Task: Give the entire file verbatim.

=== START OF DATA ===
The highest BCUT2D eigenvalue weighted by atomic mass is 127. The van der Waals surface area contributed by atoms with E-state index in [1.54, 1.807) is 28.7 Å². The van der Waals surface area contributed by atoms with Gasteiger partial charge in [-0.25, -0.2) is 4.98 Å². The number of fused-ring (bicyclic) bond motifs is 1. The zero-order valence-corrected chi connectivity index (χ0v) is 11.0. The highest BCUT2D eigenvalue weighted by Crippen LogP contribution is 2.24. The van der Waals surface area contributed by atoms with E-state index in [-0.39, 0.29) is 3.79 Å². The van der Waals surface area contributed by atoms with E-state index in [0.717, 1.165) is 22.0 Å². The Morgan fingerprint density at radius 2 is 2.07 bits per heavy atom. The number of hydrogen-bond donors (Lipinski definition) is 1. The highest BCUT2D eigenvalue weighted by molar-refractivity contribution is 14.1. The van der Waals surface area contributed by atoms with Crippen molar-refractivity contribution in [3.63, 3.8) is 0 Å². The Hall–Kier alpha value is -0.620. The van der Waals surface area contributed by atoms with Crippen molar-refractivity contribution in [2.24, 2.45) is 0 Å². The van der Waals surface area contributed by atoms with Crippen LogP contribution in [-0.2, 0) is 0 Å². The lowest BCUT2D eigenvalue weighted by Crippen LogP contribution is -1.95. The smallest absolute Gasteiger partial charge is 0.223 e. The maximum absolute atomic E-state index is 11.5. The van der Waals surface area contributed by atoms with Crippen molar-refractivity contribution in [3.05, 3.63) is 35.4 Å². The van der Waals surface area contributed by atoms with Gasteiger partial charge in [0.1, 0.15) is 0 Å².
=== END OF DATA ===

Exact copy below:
The highest BCUT2D eigenvalue weighted by atomic mass is 127. The van der Waals surface area contributed by atoms with E-state index in [1.54, 1.807) is 28.7 Å². The van der Waals surface area contributed by atoms with Gasteiger partial charge in [-0.25, -0.2) is 4.98 Å². The number of fused-ring (bicyclic) bond motifs is 1. The zero-order valence-corrected chi connectivity index (χ0v) is 11.0. The highest BCUT2D eigenvalue weighted by Crippen LogP contribution is 2.24. The van der Waals surface area contributed by atoms with E-state index in [-0.39, 0.29) is 3.79 Å². The van der Waals surface area contributed by atoms with E-state index in [0.717, 1.165) is 22.0 Å². The Morgan fingerprint density at radius 2 is 2.07 bits per heavy atom. The number of hydrogen-bond donors (Lipinski definition) is 1. The highest BCUT2D eigenvalue weighted by molar-refractivity contribution is 14.1. The van der Waals surface area contributed by atoms with Crippen molar-refractivity contribution in [3.63, 3.8) is 0 Å². The Hall–Kier alpha value is -0.620. The van der Waals surface area contributed by atoms with Crippen molar-refractivity contribution in [2.24, 2.45) is 0 Å². The van der Waals surface area contributed by atoms with Crippen LogP contribution in [-0.2, 0) is 0 Å². The lowest BCUT2D eigenvalue weighted by Crippen LogP contribution is -1.95. The smallest absolute Gasteiger partial charge is 0.223 e. The maximum absolute atomic E-state index is 11.5. The van der Waals surface area contributed by atoms with Crippen molar-refractivity contribution in [3.05, 3.63) is 35.4 Å². The van der Waals surface area contributed by atoms with Gasteiger partial charge in [0.1, 0.15) is 0 Å².